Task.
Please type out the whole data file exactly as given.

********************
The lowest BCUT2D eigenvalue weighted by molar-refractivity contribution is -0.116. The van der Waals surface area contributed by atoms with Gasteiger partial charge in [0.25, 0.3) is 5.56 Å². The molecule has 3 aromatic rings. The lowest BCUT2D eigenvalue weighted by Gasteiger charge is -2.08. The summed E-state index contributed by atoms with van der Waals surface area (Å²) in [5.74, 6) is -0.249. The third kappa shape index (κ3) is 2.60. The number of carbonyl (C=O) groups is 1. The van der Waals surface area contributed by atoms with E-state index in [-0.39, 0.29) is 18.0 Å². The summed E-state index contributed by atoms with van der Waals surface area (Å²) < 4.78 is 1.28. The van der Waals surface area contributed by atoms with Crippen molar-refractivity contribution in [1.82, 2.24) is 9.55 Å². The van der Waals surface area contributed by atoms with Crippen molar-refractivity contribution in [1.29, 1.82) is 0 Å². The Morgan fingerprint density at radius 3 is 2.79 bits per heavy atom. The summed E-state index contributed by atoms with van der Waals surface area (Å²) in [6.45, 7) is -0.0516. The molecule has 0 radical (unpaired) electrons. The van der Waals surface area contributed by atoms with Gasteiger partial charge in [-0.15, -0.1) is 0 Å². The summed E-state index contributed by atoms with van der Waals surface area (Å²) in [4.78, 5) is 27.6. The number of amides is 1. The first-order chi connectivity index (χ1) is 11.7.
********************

The lowest BCUT2D eigenvalue weighted by molar-refractivity contribution is -0.116. The van der Waals surface area contributed by atoms with Gasteiger partial charge in [0.25, 0.3) is 5.56 Å². The molecule has 3 aromatic rings. The lowest BCUT2D eigenvalue weighted by Gasteiger charge is -2.08. The summed E-state index contributed by atoms with van der Waals surface area (Å²) in [5.74, 6) is -0.249. The third kappa shape index (κ3) is 2.60. The number of carbonyl (C=O) groups is 1. The van der Waals surface area contributed by atoms with E-state index in [-0.39, 0.29) is 18.0 Å². The summed E-state index contributed by atoms with van der Waals surface area (Å²) < 4.78 is 1.28. The van der Waals surface area contributed by atoms with Crippen molar-refractivity contribution in [1.82, 2.24) is 9.55 Å². The van der Waals surface area contributed by atoms with Crippen molar-refractivity contribution in [1.29, 1.82) is 0 Å². The Morgan fingerprint density at radius 3 is 2.79 bits per heavy atom. The summed E-state index contributed by atoms with van der Waals surface area (Å²) in [6.45, 7) is -0.0516. The molecule has 0 radical (unpaired) electrons. The van der Waals surface area contributed by atoms with Gasteiger partial charge in [-0.15, -0.1) is 0 Å². The summed E-state index contributed by atoms with van der Waals surface area (Å²) in [4.78, 5) is 27.6. The number of amides is 1. The first-order chi connectivity index (χ1) is 11.7.